Shaun Mccran

My digital playground

11
J
A
N
2012

Simple JQuery Google Analytics tracking object

Each time I build a new project I find myself adding in several common objects from a variety of languages. One of those objects is a JavaScript based Google Analytics tracking object.

Rather than embedding individual page tracking or event tracking within each element I prefer to create a JQuery listener to pick up any predefined classes or Id's and action them according to rules contained in the object.

This means I don't have a load of inline analytics code to maintain and I only have one place to create and manage tracking rules.

The object I have evolved over several projects uses a simple JQuery selector to pick up any hyperlinks with a specific identifier ('_tracker'). It then reads the full ID attribute and splits it into a JavaScript Array using a hyphen delimiter.

After that I simply stuff it into a Google Asynchronous analytics call.

view plain print about
1$(document).ready(function(){
2
3    $('a[id|="_tracker"]').click(function() {
4
5        try {
6            var selectedidname = $(this).attr('id');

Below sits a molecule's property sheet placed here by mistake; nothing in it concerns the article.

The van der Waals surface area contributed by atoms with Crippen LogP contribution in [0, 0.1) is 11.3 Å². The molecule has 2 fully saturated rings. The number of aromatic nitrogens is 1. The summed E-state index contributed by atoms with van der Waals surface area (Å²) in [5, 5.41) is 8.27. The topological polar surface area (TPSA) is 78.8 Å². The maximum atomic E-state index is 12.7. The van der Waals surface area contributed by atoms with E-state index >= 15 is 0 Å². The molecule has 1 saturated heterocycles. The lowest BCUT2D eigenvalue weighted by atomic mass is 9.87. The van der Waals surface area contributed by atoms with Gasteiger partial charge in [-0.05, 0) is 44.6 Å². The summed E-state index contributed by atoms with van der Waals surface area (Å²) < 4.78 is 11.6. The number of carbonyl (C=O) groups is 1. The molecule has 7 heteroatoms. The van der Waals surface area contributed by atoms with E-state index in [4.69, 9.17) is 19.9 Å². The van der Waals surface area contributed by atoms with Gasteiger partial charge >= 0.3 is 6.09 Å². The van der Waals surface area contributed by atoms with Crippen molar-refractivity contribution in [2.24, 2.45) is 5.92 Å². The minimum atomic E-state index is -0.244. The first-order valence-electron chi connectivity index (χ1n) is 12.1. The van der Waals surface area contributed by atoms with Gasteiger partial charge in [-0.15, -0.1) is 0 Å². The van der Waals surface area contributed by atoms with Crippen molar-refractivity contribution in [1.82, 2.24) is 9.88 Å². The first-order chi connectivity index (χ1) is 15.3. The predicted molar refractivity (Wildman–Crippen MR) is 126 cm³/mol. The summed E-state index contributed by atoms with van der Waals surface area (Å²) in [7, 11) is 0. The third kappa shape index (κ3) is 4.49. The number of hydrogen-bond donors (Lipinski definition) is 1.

7
8            var splitelem    = selectedidname.split("-");
9            var category    = splitelem[1];
10            var action    = 'click';
11            var label    = splitelem[2];
12
13                //alert(category);
14                //alert(action);
15                //alert(label);
16            _gaq.push(['_trackEvent', category, action, label]);
17            }
18
19        catch(err)
20            {
21                // any errors?
22                console.log('error = ' + err);
23            }
24
25    });
26
27});

The corresponding hyperlink looks like this.

view plain print about
1<a href="twitter.com/account" id="_tracker-social_links-follow_us_on_twitter">my twitter account</a>

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Comments (Comment Moderation is enabled. Your comment will not appear until approved.)
Tony Miller's Gravatar The one slight problem with this is that console doesn't exist in Internet Explorer 8 and below. The workaround I've seen is:

if(!window.console) console = {log: function(s) {alert(s);}};
# Posted By Tony Miller | 11/01/12 12:04
Shaun McCran's Gravatar Hi Tony,

Good point, the console doesn't exist in most browsers, althought as an aside I found that the console functions now do exist in Internet Explorer 9.
# Posted By Shaun McCran | 12/01/12 01:51
deon34's Gravatar I too do the same thing by embedding with Java Script. Normally Google Analytics comes in Java Script and there is no need to write separate script. Services offers good information about Java Programming. Thanks for posting the good article. Keep posting the good work.
# Posted By deon34 | 07/05/15 22:41
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